In a 2018 interview with CGTN, Ms. Sun stated, “According to the latest FAST rankings released by Alibaba Group’s B2C platform Tmall.com, Perfect Diary leads the cosmetics industry in terms of member engagement. The average views of the headline posts published by the company on its WeChat account surpassed 100,000. This extraordinary engagement that is head and shoulders ahead of our domestic and foreign rivals ensures the brand’s connection with its fans.”
According to Marketing to China, total retail skincare product sales in China reached $36.87 billion (255 billion RMB) in 2018. Euromonitor International expects sales of beauty and personal care products in the Asia-Pacific region to grow at a compound annual growth rate of 7 percent between 2018 and 2023, while China alone is forecasted to grow at 9 percent.
Considering the potential of this market, it’s no surprise that there’s intense competition between global and domestic brands inside China. International names still dominate the market, but indie beauty brands like Perfect Diary have been gaining momentum — and digital marketing has enabled this change.
Celebrity endorsements and partnerships with local idols are still influencing the buying decisions of younger consumers. So Perfect Diary collaborated with Zhu Zhengting, the lead singer of the Chinese band NEX7, by making him the ambassador for the brand’s lipstick collections, thereby improving fan engagement and generating buzz.
For the 11.11 shopping extravaganza, Perfect Diary also partnered with China’s “Lipstick King” — the livestreamer Li Jiaqi — to launch the brand’s “small pink diamond” lipsticks.
Creating a community to build brand advocacy
Not all brands can leverage the power of their communities and transform their followers into real brand cheerleaders. In the US, Apple is doing an excellent job utilizing the power of its loyal brand followers, and in China, Hermès and Louis Vuitton have created their own engaged communities. But rarely has a beauty brand, particularly an indie Chinese one, created a fervor like Perfect Diary has.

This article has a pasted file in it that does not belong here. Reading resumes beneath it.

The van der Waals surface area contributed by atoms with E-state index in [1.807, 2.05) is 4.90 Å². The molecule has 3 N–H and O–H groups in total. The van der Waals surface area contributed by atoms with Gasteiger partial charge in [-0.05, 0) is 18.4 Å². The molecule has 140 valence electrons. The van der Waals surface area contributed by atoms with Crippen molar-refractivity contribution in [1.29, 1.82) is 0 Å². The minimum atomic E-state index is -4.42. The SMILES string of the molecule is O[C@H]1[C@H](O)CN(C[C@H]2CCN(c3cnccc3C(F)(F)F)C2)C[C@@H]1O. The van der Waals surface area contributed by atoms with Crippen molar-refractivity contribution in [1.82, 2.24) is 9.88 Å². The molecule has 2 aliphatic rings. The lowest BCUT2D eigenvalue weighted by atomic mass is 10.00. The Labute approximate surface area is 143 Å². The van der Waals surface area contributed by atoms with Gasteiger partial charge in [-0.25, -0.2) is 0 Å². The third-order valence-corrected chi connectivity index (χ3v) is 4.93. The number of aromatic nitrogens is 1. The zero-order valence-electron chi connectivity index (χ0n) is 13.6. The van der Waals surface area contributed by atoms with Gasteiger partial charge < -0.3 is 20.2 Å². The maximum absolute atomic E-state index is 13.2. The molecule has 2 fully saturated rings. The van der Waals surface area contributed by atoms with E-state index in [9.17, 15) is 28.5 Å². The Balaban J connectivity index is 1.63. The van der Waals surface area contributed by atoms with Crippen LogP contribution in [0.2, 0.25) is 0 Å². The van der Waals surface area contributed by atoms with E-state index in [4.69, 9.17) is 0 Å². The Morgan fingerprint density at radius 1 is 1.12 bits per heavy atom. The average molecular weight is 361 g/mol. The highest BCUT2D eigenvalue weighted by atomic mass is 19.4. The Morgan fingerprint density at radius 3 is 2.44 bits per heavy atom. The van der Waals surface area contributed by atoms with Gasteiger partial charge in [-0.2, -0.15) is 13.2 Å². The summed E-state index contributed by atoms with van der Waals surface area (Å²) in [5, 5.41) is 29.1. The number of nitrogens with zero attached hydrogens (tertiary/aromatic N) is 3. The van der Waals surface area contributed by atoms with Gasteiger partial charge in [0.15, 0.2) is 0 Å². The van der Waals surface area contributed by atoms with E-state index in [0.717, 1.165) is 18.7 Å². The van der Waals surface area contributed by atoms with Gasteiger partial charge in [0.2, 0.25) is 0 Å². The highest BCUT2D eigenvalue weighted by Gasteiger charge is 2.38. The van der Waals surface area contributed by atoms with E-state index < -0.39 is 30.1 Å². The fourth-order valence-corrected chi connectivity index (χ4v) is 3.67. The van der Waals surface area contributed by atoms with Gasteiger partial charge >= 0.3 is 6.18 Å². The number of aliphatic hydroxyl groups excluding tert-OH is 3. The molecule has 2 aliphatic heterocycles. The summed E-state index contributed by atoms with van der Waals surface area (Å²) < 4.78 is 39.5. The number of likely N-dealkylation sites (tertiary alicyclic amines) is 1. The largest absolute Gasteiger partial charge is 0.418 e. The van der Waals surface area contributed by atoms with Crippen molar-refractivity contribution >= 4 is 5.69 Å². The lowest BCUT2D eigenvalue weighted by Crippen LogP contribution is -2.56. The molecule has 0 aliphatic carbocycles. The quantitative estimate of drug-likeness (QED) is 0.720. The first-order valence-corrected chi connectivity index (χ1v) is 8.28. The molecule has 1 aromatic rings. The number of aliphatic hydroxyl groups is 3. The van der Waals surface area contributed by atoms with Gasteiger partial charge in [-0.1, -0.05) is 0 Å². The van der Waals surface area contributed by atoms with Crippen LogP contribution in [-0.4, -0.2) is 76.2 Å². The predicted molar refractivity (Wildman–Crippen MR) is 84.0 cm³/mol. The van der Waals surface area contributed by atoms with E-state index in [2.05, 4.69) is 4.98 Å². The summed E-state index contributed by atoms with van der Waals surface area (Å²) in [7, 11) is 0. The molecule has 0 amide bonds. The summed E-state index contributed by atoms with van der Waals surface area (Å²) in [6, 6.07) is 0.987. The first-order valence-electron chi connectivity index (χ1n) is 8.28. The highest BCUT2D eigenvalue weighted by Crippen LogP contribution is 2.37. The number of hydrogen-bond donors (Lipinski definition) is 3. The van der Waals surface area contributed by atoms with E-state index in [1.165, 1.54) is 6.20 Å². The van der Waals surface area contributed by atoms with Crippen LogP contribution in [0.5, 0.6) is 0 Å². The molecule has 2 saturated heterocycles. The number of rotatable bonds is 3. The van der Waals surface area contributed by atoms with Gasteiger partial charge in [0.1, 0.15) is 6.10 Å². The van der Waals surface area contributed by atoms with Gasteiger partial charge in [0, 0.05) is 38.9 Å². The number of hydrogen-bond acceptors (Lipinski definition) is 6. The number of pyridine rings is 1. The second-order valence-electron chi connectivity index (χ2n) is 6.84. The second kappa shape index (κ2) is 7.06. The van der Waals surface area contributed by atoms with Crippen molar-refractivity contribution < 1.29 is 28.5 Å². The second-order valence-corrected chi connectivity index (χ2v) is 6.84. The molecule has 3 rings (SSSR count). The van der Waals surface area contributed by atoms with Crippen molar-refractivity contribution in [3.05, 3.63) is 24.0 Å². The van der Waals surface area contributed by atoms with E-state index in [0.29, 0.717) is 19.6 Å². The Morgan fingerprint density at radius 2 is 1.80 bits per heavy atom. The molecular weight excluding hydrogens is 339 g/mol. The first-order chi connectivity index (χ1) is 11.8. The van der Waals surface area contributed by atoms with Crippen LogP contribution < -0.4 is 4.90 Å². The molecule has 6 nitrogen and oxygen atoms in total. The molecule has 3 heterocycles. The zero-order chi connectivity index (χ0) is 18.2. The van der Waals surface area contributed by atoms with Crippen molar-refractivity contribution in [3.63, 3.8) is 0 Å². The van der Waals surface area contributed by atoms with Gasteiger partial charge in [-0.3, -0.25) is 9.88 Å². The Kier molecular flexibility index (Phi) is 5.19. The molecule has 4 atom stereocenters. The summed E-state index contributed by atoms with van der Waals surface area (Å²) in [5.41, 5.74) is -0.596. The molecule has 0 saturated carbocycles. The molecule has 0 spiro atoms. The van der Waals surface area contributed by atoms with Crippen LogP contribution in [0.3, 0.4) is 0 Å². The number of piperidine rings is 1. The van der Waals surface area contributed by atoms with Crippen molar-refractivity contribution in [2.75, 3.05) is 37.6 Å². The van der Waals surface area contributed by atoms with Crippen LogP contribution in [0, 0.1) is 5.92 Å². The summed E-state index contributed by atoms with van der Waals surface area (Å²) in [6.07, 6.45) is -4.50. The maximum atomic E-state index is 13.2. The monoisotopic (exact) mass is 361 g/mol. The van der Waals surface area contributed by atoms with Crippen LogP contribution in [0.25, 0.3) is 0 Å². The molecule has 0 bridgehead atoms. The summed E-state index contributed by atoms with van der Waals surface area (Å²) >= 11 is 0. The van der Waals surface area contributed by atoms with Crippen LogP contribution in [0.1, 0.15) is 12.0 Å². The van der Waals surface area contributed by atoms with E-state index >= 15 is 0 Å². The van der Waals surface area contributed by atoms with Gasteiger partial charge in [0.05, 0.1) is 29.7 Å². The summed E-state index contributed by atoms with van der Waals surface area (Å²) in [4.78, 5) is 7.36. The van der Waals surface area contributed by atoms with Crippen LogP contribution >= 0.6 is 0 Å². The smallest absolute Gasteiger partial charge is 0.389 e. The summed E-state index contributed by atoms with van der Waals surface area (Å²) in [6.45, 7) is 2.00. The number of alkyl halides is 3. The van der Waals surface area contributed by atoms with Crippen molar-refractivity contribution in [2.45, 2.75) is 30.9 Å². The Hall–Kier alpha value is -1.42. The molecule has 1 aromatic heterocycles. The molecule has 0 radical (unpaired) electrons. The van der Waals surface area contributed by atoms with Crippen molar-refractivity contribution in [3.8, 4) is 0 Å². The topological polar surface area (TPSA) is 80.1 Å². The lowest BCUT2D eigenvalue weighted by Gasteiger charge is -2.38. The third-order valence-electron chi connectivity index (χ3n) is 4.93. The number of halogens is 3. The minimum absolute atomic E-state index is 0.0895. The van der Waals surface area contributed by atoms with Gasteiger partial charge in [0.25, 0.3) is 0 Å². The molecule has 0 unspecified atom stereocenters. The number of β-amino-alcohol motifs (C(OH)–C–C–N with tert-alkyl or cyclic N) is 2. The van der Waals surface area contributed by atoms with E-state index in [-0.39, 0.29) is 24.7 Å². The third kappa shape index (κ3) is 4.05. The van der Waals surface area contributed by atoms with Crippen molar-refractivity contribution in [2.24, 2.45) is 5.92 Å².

The power of the close-knit Perfect Diary community has transformed this young beauty brand into a national phenomenon, and Perfect Diary knew how to monetize this affection. By creating unique products that resonate with consumers, Perfect Diary has increased brand awareness and taken ownership of the experiences, memories, and influences that beauty fans associate with using cosmetics. This has built engagement and advocacy while boosting sales.
China is experiencing a natural consumer upgrade to local brands because of evolving consumer sophistication, a rise in nationalism, and improved domestic products. Therefore, Global beauty brands can no longer ignore this phenomenon or expect to maintain their leadership positions just because they have a longstanding presence in the country or are market leaders in the West.
Estée Lauder, L’Oréal, and Lancôme are still commanding the market, but the case of Perfect Diary shows how indie domestic players and newcomers can become smashing successes. In the end, Perfect Diary was the top-ranked makeup brand through sales at last year’s 618 shopping extravaganza and Alibaba Singles Day — not a European beauty company. So if a domestic brand can win this accomplishment in only four years, more local players will start commanding the market soon enough.
Author: Adina-Laura Achim